In recent posts, I covered Manufacturing sector PMIs for BRIC economies based on monthly data and Services Sector PMIs here.
Now, let’s consider Composite PMIs for BRIC:
Brazil Composite PMI fell from 44.5 on November to 43.9 in December, As the result, the economy posted 10th consecutive month of sub-50 readings, and since April 2014, Brazil’s economy registered above 50 readings in only three months, with none of these three readings being statically significantly different from 50.0. The last time Brazil’s Composite PMI posted reading statistically consistent with positive growth was in February 2013.
In December, both Manufacturing and Services sectors indicated contracting activity, with Markit concluding that “Private sector activity in Brazil continued to plunge in December as a deepening economic retreat contributed to a further contraction in new business. The seasonally adjusted Composite Output Index fell from 44.5 in November to 43.9 at the year end, pointing to a sharp and stronger rate of reduction. Whereas the downturn in manufacturing production eased (though remained severe), services activity declined at a quicker pace.”
Over 4Q 2015, Brazil Composite PMI averaged 43.7 which is about as bad as the average of 43.6 achieved in 3Q 2015 and much worse than already contractionary average of 49.0 posted in 4Q 2014.
Russian Composite PMI was covered in detail here. Overall, Russia’s Composite index slipped into contraction during December, falling to 47.8, from 50.5 in November, with the decline in output reflected across both manufacturing production and services activity. Overall, Russian economy’s composite PMI averaged 49.1 in 4Q 2015 which is much worse than 50.4 average for 3Q 2015. The data strongly suggests that not only did the economy failed to attain stabilisation, but that growth might have turned more negative in 4Q 2015.
Chinese Composite PMI also signalled declining business activity in December, falling to 49.4 from 50.5 in November. Overall, China posted four months of below 50 readings on Composite PMIs out of the last 5 months and the last time Chinese Composite PMI was consistent with statistically significant growth was in August 2014. In 4Q 2015, Chinese Composite PMI averaged 49.9, which is better than 3Q 2015 average of 49.2, but much worse than the 4Q 2014 average of 51.6. Unlike Russia and Brazil, which posted sub-50 readings across both Manufacturing and Services, China posted sub-40 reading in Manufacturing and above 50 reading in Services, That said, the Services reading was 50.2 - statistically consistent with zero growth - and the second weakest on record (the weakest point was 50.0 in July 2014).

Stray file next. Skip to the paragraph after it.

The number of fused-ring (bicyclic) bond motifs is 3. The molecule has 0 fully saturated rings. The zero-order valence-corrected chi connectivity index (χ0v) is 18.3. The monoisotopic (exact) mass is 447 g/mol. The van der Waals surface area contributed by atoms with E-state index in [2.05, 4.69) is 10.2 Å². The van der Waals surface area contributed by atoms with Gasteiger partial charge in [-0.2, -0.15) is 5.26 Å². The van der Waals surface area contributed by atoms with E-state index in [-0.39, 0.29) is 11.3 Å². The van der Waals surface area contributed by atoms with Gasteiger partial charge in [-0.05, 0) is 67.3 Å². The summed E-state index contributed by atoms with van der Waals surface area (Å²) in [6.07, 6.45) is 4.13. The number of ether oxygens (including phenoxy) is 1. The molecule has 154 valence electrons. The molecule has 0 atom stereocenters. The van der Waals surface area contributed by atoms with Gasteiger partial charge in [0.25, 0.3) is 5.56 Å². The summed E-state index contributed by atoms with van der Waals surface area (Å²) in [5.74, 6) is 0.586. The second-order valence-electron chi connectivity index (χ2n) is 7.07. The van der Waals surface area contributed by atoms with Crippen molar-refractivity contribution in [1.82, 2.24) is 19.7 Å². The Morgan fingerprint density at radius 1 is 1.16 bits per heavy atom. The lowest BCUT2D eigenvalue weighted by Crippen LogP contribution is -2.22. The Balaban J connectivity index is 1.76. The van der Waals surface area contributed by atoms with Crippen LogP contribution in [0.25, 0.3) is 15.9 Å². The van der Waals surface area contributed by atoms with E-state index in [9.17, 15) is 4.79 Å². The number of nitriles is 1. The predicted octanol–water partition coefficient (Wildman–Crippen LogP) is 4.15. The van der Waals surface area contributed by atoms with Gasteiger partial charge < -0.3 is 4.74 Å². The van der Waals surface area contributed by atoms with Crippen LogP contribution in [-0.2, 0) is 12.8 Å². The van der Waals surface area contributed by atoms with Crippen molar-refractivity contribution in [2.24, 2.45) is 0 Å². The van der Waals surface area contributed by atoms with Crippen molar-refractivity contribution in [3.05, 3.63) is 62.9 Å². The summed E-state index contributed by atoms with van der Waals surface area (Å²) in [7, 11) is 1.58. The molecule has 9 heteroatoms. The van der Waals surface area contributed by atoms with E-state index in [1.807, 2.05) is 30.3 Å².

India Composite PMI rose unexpectedly from November’s five-month low of 50.2 to a four-months high of 51.6 in December. Thus, per Markit, the index was “indicative of a rebound in growth of private sector activity. Whereas manufacturing production decreased for the first time since October 2013, services activity increased at an accelerated pace.”
Further per Markit: “Leading services activity to increase was a solid rise in incoming new work, one that was faster than that seen in November. Anecdotal evidence highlighted strengthening demand conditions. Conversely, manufacturing order books decreased, with panellists indicating that demand had been suppressed by the Chennai floods. Across the
private sector as a whole, new business inflows expanded at a faster pace that was, however,
4Q 2015 Composite PMI for India stood at 51.5, down from 52.1 in 3Q 2015 and down on 52.2 average for 4Q 2014.
Overall Russia was a negative contributor to the BRIC Composite Activity Index dynamic in December, although overall ex-Russia group performance continued to deteriorate in December faster than in November, as indicated in the chart below:
In 4Q 2015, average Composite Activity Index for BRIC ex-Russia was 96.7 which was marginally better than in 3Q 2015 (86.5) but worse than 101.8 average for 4Q 2014.
Overall 4Q 2015 BRIC Composite Activity Index stood at 99.0, down on 99.2 in 3Q 2015 and on 102.1 recorded in 4Q 2014.
The chart below shows a clear downward trend in BRIC activity setting on from June 2014 and accelerating since May 2015.